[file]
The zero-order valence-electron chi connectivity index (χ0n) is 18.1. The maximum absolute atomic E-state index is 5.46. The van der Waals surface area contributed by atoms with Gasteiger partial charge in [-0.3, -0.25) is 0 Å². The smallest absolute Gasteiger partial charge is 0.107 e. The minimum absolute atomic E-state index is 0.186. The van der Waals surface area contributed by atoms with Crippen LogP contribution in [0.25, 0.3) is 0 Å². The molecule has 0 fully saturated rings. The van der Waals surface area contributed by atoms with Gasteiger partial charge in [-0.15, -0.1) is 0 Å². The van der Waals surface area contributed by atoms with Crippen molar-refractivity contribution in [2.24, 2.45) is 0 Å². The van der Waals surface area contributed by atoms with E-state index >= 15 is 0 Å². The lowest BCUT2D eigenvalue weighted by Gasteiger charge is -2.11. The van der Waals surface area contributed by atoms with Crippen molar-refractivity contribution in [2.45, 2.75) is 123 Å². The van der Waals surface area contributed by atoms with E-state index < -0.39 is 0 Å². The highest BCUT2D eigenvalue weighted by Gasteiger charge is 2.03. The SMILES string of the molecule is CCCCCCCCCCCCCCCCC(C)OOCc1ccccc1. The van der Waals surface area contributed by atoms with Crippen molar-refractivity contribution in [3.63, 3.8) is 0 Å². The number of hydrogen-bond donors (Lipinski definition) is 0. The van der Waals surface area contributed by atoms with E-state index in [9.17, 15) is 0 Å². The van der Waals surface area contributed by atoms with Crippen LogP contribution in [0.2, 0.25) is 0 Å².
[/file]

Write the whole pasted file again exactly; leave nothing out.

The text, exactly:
The zero-order valence-electron chi connectivity index (χ0n) is 18.1. The maximum absolute atomic E-state index is 5.46. The van der Waals surface area contributed by atoms with Gasteiger partial charge in [-0.3, -0.25) is 0 Å². The smallest absolute Gasteiger partial charge is 0.107 e. The minimum absolute atomic E-state index is 0.186. The van der Waals surface area contributed by atoms with Crippen LogP contribution in [0.25, 0.3) is 0 Å². The molecule has 0 fully saturated rings. The van der Waals surface area contributed by atoms with Gasteiger partial charge in [-0.15, -0.1) is 0 Å². The van der Waals surface area contributed by atoms with Crippen molar-refractivity contribution in [2.24, 2.45) is 0 Å². The van der Waals surface area contributed by atoms with E-state index >= 15 is 0 Å². The lowest BCUT2D eigenvalue weighted by Gasteiger charge is -2.11. The van der Waals surface area contributed by atoms with Crippen molar-refractivity contribution in [2.45, 2.75) is 123 Å². The van der Waals surface area contributed by atoms with E-state index < -0.39 is 0 Å². The highest BCUT2D eigenvalue weighted by Gasteiger charge is 2.03. The SMILES string of the molecule is CCCCCCCCCCCCCCCCC(C)OOCc1ccccc1. The van der Waals surface area contributed by atoms with Crippen molar-refractivity contribution in [3.63, 3.8) is 0 Å². The number of hydrogen-bond donors (Lipinski definition) is 0. The van der Waals surface area contributed by atoms with E-state index in [9.17, 15) is 0 Å². The van der Waals surface area contributed by atoms with Crippen LogP contribution in [0.2, 0.25) is 0 Å².